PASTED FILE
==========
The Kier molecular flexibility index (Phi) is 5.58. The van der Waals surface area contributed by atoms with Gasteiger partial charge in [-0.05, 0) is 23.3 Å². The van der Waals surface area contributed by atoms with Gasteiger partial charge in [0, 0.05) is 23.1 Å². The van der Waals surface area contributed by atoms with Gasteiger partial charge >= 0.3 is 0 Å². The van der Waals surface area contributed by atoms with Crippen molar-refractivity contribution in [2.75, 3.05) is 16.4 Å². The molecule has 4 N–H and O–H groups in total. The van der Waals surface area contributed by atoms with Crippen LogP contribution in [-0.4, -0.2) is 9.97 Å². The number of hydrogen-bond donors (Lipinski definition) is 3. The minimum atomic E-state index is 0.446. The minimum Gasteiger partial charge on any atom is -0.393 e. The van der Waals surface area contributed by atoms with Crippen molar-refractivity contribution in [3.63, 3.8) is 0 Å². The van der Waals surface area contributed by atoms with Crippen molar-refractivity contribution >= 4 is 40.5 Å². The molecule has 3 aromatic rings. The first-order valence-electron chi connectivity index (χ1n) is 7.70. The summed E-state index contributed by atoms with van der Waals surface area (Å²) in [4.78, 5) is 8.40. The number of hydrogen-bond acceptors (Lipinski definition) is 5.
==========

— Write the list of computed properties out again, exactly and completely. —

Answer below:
The Kier molecular flexibility index (Phi) is 5.58. The van der Waals surface area contributed by atoms with Gasteiger partial charge in [-0.05, 0) is 23.3 Å². The van der Waals surface area contributed by atoms with Gasteiger partial charge in [0, 0.05) is 23.1 Å². The van der Waals surface area contributed by atoms with Gasteiger partial charge >= 0.3 is 0 Å². The van der Waals surface area contributed by atoms with Crippen molar-refractivity contribution in [2.75, 3.05) is 16.4 Å². The molecule has 4 N–H and O–H groups in total. The van der Waals surface area contributed by atoms with Crippen LogP contribution in [-0.4, -0.2) is 9.97 Å². The number of hydrogen-bond donors (Lipinski definition) is 3. The minimum atomic E-state index is 0.446. The minimum Gasteiger partial charge on any atom is -0.393 e. The van der Waals surface area contributed by atoms with Crippen molar-refractivity contribution in [3.63, 3.8) is 0 Å². The van der Waals surface area contributed by atoms with Crippen molar-refractivity contribution >= 4 is 40.5 Å². The molecule has 3 aromatic rings. The first-order valence-electron chi connectivity index (χ1n) is 7.70. The summed E-state index contributed by atoms with van der Waals surface area (Å²) in [4.78, 5) is 8.40. The number of hydrogen-bond acceptors (Lipinski definition) is 5.